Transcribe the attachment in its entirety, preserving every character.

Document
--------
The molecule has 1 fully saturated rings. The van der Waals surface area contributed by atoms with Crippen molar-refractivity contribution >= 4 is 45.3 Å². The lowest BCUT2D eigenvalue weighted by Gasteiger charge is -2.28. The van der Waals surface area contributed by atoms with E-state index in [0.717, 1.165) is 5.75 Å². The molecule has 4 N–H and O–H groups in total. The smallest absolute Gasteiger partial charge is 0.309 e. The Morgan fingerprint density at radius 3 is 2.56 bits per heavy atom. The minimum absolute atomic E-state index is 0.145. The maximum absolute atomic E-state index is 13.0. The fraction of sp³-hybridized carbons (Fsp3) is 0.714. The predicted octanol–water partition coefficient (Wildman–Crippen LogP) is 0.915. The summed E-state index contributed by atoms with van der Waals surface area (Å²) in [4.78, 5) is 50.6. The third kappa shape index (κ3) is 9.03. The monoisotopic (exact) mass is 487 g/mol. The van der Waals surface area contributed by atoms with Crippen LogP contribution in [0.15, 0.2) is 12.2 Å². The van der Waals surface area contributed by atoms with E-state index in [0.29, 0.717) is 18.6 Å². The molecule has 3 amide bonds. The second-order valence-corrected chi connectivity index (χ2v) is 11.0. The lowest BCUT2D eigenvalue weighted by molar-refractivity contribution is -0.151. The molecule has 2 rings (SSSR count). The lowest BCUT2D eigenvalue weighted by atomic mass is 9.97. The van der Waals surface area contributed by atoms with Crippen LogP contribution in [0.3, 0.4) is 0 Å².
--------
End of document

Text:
The molecule has 1 fully saturated rings. The van der Waals surface area contributed by atoms with Crippen molar-refractivity contribution >= 4 is 45.3 Å². The lowest BCUT2D eigenvalue weighted by Gasteiger charge is -2.28. The van der Waals surface area contributed by atoms with E-state index in [0.717, 1.165) is 5.75 Å². The molecule has 4 N–H and O–H groups in total. The smallest absolute Gasteiger partial charge is 0.309 e. The Morgan fingerprint density at radius 3 is 2.56 bits per heavy atom. The minimum absolute atomic E-state index is 0.145. The maximum absolute atomic E-state index is 13.0. The fraction of sp³-hybridized carbons (Fsp3) is 0.714. The predicted octanol–water partition coefficient (Wildman–Crippen LogP) is 0.915. The summed E-state index contributed by atoms with van der Waals surface area (Å²) in [4.78, 5) is 50.6. The third kappa shape index (κ3) is 9.03. The monoisotopic (exact) mass is 487 g/mol. The van der Waals surface area contributed by atoms with Crippen LogP contribution in [0.15, 0.2) is 12.2 Å². The van der Waals surface area contributed by atoms with E-state index in [0.29, 0.717) is 18.6 Å². The molecule has 3 amide bonds. The second-order valence-corrected chi connectivity index (χ2v) is 11.0. The lowest BCUT2D eigenvalue weighted by molar-refractivity contribution is -0.151. The molecule has 2 rings (SSSR count). The lowest BCUT2D eigenvalue weighted by atomic mass is 9.97. The van der Waals surface area contributed by atoms with Crippen LogP contribution in [0.3, 0.4) is 0 Å².